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If you asked me which stories I have enjoyed writing most over the years, I would undoubtedly babble a bit, mention a few standbys but mostly draw a blank. In recent years, I have even begun writing the occasional story, then thought it felt familiar and found that I had actually written the same lede once before, or an eerily similar one. Scary but true.

So, here is my solution. In time, I will actually collect my favorites. In the meantime, all of the below informed my book in some way. The Tribune column in 2004 was written on the occasion of the 25th anniversary of our state championship, and was actually the catalyst for the project. The column about Jerry Sloan and my teammate Peggy (who, by my own choice, I didn’t name then but was fine with me sharing her story in the book), I hope can still serve as inspiration.

And the Tribune Magazine story about my parents unfortunately remains a universal tale that resonates with more and more people every day. If nothing else, I hope it reassures someone out there that they’re not alone.


Reliving the fun that never was

ESPN, 6/9/14

A small chest in our coat closet held scarves, hats, odd gloves with no partners and the real treasure that only I recognized.

The flannel baseball caps with the “L” for Lincolnwood stitched on were discarded there after each Little League season, in various colors and sizes, nothing my older brothers probably thought a thing about but magnificent to me.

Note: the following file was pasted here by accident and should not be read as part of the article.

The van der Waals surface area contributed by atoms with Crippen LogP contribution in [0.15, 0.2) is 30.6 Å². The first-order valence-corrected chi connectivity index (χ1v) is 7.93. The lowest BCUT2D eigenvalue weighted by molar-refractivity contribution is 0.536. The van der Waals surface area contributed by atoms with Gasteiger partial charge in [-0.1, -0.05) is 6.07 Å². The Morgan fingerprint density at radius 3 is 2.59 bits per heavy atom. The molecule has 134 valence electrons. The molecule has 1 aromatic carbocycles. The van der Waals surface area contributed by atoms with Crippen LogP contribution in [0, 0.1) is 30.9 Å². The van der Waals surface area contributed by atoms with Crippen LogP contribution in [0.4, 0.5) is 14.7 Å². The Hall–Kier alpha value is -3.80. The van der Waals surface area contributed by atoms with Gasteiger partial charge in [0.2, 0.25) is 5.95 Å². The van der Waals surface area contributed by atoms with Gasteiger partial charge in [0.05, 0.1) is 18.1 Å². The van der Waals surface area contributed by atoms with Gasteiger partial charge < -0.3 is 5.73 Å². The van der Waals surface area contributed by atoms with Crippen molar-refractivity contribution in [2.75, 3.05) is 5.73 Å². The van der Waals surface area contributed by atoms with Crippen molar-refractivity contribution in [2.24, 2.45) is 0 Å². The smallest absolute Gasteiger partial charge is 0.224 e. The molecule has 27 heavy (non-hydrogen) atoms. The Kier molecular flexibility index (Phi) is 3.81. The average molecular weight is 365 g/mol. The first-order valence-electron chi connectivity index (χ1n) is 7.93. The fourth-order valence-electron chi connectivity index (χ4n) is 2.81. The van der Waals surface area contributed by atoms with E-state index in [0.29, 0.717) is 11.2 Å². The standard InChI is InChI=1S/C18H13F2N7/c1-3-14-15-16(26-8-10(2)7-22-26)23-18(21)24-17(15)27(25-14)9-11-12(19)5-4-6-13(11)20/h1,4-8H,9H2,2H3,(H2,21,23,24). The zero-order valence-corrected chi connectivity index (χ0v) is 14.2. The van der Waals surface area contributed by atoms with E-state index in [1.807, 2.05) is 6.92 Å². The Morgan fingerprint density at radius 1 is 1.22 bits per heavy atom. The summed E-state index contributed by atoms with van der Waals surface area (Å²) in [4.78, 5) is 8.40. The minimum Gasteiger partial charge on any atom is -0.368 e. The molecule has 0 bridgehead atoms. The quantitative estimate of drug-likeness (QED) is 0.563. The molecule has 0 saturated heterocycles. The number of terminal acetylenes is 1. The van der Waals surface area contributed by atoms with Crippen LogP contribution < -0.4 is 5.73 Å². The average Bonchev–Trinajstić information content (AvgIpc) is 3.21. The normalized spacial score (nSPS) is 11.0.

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Nicholas Mannos: 1921 – 2008

Chicago Tribune, 3/30/08

Nicholas Mannos was our high school principal. That meant two things in the ’70s: We were scared of him. And we knew little more about him than that.

Oh, we saw him on grainy WGN telecasts each spring, one of those guys with the mustard-colored blazers handing out awards to state champions as a member of the IHSA Board of Directors. If we had really stopped to think about it, that might have impressed us.

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Fade to black: ‘Something’s not right with mom … and now dad.’

Chicago Tribune Magazine, 1/13/08

It is a simple television remote. But it is making our family crazy.

Cable TV has arrived at my parents’ house, and with it has come a more complicated channel selector, which I have painted with red nail polish to designate the key buttons for them to push. But this is obviously not working.

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25 years later, title-run thrills remain

Chicago Tribune, 1/30/04

We didn’t know it then, but it was in the corner of a cramped teachers lounge and later in the tiny girls’ gym where our course was plotted and the journey began.

Funny that during those heady first years in which Title IX would give girls the same athletic opportunities as boys, it would take a woman who wasn’t afraid to admit she needed help, and a man who so graciously and quietly gave it, to see our potential realized.

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It’s no longer the bad old days

Chicago Tribune, 3/17/06

Jenn’e Jackson’s mom is shocked to hear this, but her daughter, a freshman on the Kentucky women’s basketball team, carries around an old laminated newspaper clipping for inspiration.

In the photo, Beatrice Jackson, her long arms outstretched, is soaring over three opponents for a rebound.

“She looked kind of like me,” said Jenn’e, a striking 6-foot-1-inch forward for the fifth-seeded Wildcats, who will play Chattanooga in the first round of the NCAA tournament Saturday at Allstate Arena. READ MORE …


‘Jerry saved my life’

Chicago Tribune, 6/8/97

At 15, he taught her to take a charge. Implored her to plant her tall, skinny frame and bony knees in front of oncoming traffic when she barely had the skills to dribble.

She listened, of course. “I would run in front of anybody every chance I got,” she remembers. “And he would pick me off the floor like a rag doll, slap me on the back and I’d go do it again.” READ MORE …